Bollywood Movie Review: Heropanti

Rashmi Daryanani , 23 May 2014
Heropanti
Heropanti

A Hayanvi don (Prakash Raj) suddenly finds himself in a situation where his eldest daughter (Sandeepa Dhar) elopes with her boyfriend. In order to track them down, he and his henchmen trace the friends of his daughter’s lover, one of which is Bablu (Tiger Shroff). However, things get even more complicated when Bablu instead falls in love with Dimpy (Kriti Sanon), the don’s younger daughter. 

Heropanti has generated quite a buzz as of late, mostly because of Tiger Shroff and the crazy stunts he’s capable of pulling. But does the film manage to impress?

While watching Heropanti, you can’t help but feel that the director made this film with a ‘masala movie’ checklist in hand, making sure to cross off everything as he went along. You’ve got a badass hero, damsel-in-distress type girl, mustachioed villain, bunch of dimwitted goons, crazy stunts, poetic dialogue, random songs, . There’s nothing in this film you haven’t seen before, and the story plays out pretty much as you would expect it to.

Having said that, although it has all the elements of the headache-inducing films we’ve seen as of late, Heropanti manages to be fairly watchable till the end. Perhaps the reason it doesn’t grate on your nerves like other movies of its genre is because of Tiger’s earnest performance. His dialogue delivery could do with some work, but he’s endearing as the boyish hero who puts loyalty above all else. Plus, he really is fantastic with his stunts, and it’s a treat to watch him in action. Kriti Sanon, too, is likable, although – as with most masala films – her role is somewhat limited. Still, she’s got good screen presence (and looks lovely!) so she manages to make an impression.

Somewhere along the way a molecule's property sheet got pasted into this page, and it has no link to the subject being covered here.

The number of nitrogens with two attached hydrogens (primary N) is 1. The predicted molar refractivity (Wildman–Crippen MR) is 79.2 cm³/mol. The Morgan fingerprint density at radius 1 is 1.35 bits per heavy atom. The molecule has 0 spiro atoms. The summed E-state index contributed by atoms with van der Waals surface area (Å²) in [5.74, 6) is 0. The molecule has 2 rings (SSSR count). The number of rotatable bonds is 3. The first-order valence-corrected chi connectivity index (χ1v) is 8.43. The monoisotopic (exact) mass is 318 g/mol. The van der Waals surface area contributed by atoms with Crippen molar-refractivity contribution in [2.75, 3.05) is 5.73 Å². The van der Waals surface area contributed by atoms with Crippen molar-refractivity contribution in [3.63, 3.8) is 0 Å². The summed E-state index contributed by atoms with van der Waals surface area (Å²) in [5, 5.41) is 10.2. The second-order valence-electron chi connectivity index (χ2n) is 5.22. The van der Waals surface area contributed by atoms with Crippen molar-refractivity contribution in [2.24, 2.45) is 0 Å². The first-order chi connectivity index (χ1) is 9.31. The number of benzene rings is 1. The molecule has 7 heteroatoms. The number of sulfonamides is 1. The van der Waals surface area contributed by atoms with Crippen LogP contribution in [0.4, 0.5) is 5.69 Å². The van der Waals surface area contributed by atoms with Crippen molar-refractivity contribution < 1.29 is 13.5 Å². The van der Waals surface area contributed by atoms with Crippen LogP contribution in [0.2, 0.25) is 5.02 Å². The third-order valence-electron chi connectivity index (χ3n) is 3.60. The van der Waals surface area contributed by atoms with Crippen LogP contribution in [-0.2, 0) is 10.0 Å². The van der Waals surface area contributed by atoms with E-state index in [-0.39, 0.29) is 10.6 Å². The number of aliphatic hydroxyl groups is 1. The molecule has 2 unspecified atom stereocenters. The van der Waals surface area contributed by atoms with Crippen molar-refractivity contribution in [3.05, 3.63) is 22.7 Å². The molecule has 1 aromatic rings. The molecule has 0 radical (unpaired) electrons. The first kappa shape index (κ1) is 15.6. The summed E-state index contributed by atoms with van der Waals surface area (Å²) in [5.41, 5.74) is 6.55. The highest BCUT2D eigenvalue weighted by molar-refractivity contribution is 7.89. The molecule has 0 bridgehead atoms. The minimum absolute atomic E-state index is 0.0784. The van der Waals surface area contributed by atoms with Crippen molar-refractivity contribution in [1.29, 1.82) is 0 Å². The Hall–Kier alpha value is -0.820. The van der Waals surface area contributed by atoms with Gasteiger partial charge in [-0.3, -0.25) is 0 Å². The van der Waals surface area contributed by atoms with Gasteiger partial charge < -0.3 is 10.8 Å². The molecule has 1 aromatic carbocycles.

Heropanti
Heropanti

Heropanti is also, thankfully, mostly void of those disgusting “jokes” that are all the rage in these type of films (remember last year’s R… Rajkumar?). Yes, there are some lines that put you ill at ease, and yes, the misogyny is apparent, too – but, for the most part, the film avoids lewd jokes or the kind of gratuitous sleaze that a certain segment of the audience eats up. Whatever the film’s faults – story, characterization, etc – you have to at least breathe a sigh of relief that this country is capable of making a masala movie that doesn’t rely on vulgarity for entertainment.

Verdict:

Sheer timepass, so give it a go if you want to watch a film this weekend – just be warned that you are likely to have Whistle Baja stuck in your head for hours afterwards.

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